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Waccamaw Library: Fundraiser starts mapping out capital campaign
By Jackie R. Broach
Carlethia Rudolph isn’t worried about raising the $3 million needed to build a new Waccamaw Library.
“I know for a fact people pay for what they want,” said Rudolph, the library’s branch manager since 1991.
And though she’s heard from a number of folks who don’t want the library to move from its spot on Library Lane, there are plenty who can’t wait to have a bigger, better library in Litchfield.
Rudolph was among about a dozen library officials, including staff and Friends members, who met on Monday with professional fundrasiers from Sims & Steele Consulting of Asheville, N.C., the firm the county plans to hire to head the library fundraising effort.
Negotiations are nearing an end and the firm is expected to sign a contract with the county next week, said Dwight McInvaill, the county’s library director.
The meeting with the firm was to start the process of determining if there is enough support and interest in a new library to make a fundraising campaign successful. But Wilson Sims, a partner in Sims & Steele, said he also wanted to get to know those who would be working with him and hear about their hopes and fears for the campaign.
While there were several who worried about raising the necessary amount in a tough economy, keeping the library current was of equal concern.
“There’s an undercurrent that books are passé,” said Linda Ketron, a longtime member of the Friends group.
With the growing popularity of e-books, she worried that younger generations won’t be interested in books and “libraries will be a Kindle in your back pocket.”
Those present agreed, a new library needs to meet needs that are changing with technology.
“If they want Kindles, we’ll give them Kindles,” said Trudy Bazemore, assistant library director. “We need to make sure we let people know it’s not just about books. Libraries have always been an information center, helping people find what they need, and that can come in any form.”
Sims & Steele will begin a feasibility study this month to see if the library the group envisions is one it can afford.
The county will contribute $3.4 million toward a new library as part of its capital improvement plan. But the proposed 27,000-square-foot building with a cultural center, Friends of the Library store, auditorium, café, and separate areas for children, teens and adults, will cost about $6 million. That means the friends will have to raise at least $2.6 million. They increased their goal to $3 million to accommodate a $1 million grant McInvaill applied for. The grant requires a 3-to-1 match.
The study is expected to take about three months and will include identifying potential donors who might be willing to make large contributions, as well as small groups of people who will be invited to give input on what is needed in a new library and help the firm gauge interest in a new library.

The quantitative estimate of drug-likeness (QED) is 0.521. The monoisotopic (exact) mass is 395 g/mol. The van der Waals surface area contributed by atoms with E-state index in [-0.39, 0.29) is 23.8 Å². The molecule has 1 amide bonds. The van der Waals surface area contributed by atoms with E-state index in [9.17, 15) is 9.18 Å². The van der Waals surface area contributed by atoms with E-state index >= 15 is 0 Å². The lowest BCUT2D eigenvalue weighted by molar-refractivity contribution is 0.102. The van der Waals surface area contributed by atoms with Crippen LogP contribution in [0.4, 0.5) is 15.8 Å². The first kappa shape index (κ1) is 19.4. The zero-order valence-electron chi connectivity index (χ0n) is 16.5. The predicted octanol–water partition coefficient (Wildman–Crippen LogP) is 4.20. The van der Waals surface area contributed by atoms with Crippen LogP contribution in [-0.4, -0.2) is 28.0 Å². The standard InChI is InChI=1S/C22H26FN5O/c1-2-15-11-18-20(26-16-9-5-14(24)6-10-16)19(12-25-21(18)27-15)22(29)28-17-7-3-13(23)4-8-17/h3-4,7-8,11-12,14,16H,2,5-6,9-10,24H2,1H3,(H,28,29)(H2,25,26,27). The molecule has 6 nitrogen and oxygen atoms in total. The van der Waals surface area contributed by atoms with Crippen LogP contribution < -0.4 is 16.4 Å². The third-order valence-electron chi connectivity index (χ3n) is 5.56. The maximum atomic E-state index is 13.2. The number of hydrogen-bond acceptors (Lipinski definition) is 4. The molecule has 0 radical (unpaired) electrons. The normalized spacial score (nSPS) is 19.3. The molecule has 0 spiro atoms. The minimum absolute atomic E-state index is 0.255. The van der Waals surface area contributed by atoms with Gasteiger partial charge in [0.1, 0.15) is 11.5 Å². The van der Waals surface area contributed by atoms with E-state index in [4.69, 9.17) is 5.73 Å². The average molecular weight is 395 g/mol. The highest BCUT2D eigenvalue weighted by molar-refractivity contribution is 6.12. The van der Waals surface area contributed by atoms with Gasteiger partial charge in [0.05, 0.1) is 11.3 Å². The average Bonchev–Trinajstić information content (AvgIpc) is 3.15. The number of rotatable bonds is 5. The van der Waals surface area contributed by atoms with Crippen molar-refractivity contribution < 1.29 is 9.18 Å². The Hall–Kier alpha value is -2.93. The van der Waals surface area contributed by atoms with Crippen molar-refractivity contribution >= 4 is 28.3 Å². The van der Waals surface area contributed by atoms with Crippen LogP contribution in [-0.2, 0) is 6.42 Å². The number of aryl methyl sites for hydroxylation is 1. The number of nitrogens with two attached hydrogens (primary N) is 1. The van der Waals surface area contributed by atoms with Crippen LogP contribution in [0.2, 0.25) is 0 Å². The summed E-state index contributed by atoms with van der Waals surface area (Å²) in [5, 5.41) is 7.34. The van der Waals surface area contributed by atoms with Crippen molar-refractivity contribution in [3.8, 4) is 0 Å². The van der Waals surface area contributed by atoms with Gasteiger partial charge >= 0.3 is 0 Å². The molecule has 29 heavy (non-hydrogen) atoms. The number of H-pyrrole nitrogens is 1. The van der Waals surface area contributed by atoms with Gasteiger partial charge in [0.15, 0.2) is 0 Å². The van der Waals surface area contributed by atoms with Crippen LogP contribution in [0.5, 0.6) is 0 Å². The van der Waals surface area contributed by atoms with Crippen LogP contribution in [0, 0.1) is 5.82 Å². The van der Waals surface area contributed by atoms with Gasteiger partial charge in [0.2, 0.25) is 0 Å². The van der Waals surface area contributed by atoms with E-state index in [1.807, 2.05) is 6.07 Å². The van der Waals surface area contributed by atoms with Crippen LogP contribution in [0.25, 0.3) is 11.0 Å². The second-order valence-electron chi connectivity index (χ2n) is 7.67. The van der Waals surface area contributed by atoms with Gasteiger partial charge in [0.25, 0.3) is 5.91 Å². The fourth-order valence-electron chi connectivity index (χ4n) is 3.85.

“We’ll want to talk to those who have a passion for libraries, community leaders and people in the community who have the knowledge and ability to network,” Sims said.
He said he’ll also be asking library and county officials questions about funds already in hand and whether the county wants to pursue an additional acre it has been eyeing at the site where the new library will be built.
“We don’t want to get through the fundraising process and realize we forgot something,” Sims said.
Under the proposal from Sims & Steele, the county will pay the company up to $26,890 to conduct the study. That includes up to $3,390 in travel expenses and $7,500 for public relations work, though McInvaill said he expects the cost will be lower than projected.
If the study concludes the county should move forward with a fundraising campaign, phase 2 can begin in late September or early October with pre-campaign work. That will include final adjustments to the conceptual design for the new library, recruitment of the committee that will lead the campaign and the hiring of a local person part-time to serve as campaign coordinator.
The county expects to pay Sims & Steele $176,515 for phase 2, which includes the coordinator’s salary.
The actual fundraising will begin with major donors and then open up to the public. Sims said there’s no way to know exactly how long that phase will go one.
“It could be six months,” he said. “We’ll continue working until we are successful or we have to downsize the campaign.”
McInvaill said it would be a terrible loss for the community if plans have to be scaled back for lack of funds.
“The size we’re proposing is just big enough based on the most conservative formula,” he said. Calculations are based on population and projected growth.